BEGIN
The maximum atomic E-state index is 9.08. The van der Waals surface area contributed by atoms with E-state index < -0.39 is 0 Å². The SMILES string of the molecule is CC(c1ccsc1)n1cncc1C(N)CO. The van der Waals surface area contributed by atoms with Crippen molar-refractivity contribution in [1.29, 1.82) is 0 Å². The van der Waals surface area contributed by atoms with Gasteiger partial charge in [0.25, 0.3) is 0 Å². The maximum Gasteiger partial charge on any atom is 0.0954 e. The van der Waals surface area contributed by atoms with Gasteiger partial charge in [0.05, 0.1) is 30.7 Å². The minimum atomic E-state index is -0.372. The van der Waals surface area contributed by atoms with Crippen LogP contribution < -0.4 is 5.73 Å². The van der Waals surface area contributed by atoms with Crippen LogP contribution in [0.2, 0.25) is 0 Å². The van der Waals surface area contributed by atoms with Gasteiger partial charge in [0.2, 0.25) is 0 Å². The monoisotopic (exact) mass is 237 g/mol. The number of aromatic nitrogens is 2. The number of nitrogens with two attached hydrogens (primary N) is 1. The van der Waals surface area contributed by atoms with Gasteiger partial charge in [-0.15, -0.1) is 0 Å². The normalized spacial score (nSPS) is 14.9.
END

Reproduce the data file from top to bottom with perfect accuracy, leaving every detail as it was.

The maximum atomic E-state index is 9.08. The van der Waals surface area contributed by atoms with E-state index < -0.39 is 0 Å². The SMILES string of the molecule is CC(c1ccsc1)n1cncc1C(N)CO. The van der Waals surface area contributed by atoms with Crippen molar-refractivity contribution in [1.29, 1.82) is 0 Å². The van der Waals surface area contributed by atoms with Gasteiger partial charge in [0.25, 0.3) is 0 Å². The maximum Gasteiger partial charge on any atom is 0.0954 e. The van der Waals surface area contributed by atoms with Gasteiger partial charge in [0.05, 0.1) is 30.7 Å². The minimum atomic E-state index is -0.372. The van der Waals surface area contributed by atoms with Crippen LogP contribution < -0.4 is 5.73 Å². The van der Waals surface area contributed by atoms with Crippen LogP contribution in [0.2, 0.25) is 0 Å². The van der Waals surface area contributed by atoms with Gasteiger partial charge in [0.2, 0.25) is 0 Å². The monoisotopic (exact) mass is 237 g/mol. The number of aromatic nitrogens is 2. The number of nitrogens with two attached hydrogens (primary N) is 1. The van der Waals surface area contributed by atoms with Gasteiger partial charge in [-0.15, -0.1) is 0 Å². The normalized spacial score (nSPS) is 14.9.